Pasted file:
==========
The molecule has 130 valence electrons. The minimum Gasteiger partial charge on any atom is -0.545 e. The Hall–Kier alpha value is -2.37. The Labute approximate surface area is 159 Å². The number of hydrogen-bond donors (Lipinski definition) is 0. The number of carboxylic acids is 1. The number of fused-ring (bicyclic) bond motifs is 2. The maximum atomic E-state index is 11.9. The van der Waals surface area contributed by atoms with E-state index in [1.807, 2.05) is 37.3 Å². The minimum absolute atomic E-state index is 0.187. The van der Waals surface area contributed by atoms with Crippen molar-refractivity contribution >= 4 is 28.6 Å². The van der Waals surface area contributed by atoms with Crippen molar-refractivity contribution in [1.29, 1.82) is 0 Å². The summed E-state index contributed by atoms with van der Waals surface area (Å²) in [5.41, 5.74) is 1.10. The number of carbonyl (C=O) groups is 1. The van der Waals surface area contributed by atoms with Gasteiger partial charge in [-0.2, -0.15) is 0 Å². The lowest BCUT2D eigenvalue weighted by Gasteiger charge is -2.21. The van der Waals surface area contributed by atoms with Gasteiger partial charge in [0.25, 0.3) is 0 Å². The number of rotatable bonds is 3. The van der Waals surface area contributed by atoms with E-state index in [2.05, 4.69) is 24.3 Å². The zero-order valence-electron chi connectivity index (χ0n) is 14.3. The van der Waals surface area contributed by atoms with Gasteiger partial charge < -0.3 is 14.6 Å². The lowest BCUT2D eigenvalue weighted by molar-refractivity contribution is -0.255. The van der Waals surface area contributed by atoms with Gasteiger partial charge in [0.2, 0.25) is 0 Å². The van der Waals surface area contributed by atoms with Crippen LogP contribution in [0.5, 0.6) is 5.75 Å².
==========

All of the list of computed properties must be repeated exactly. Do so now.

The molecule has 130 valence electrons. The minimum Gasteiger partial charge on any atom is -0.545 e. The Hall–Kier alpha value is -2.37. The Labute approximate surface area is 159 Å². The number of hydrogen-bond donors (Lipinski definition) is 0. The number of carboxylic acids is 1. The number of fused-ring (bicyclic) bond motifs is 2. The maximum atomic E-state index is 11.9. The van der Waals surface area contributed by atoms with E-state index in [1.807, 2.05) is 37.3 Å². The minimum absolute atomic E-state index is 0.187. The van der Waals surface area contributed by atoms with Crippen molar-refractivity contribution >= 4 is 28.6 Å². The van der Waals surface area contributed by atoms with Crippen molar-refractivity contribution in [1.29, 1.82) is 0 Å². The summed E-state index contributed by atoms with van der Waals surface area (Å²) in [5.41, 5.74) is 1.10. The number of carbonyl (C=O) groups is 1. The van der Waals surface area contributed by atoms with Gasteiger partial charge in [-0.2, -0.15) is 0 Å². The lowest BCUT2D eigenvalue weighted by Gasteiger charge is -2.21. The van der Waals surface area contributed by atoms with Gasteiger partial charge in [0.25, 0.3) is 0 Å². The number of rotatable bonds is 3. The van der Waals surface area contributed by atoms with E-state index in [2.05, 4.69) is 24.3 Å². The zero-order valence-electron chi connectivity index (χ0n) is 14.3. The van der Waals surface area contributed by atoms with Gasteiger partial charge < -0.3 is 14.6 Å². The lowest BCUT2D eigenvalue weighted by molar-refractivity contribution is -0.255. The van der Waals surface area contributed by atoms with Gasteiger partial charge in [0.2, 0.25) is 0 Å². The van der Waals surface area contributed by atoms with Crippen LogP contribution in [0.5, 0.6) is 5.75 Å².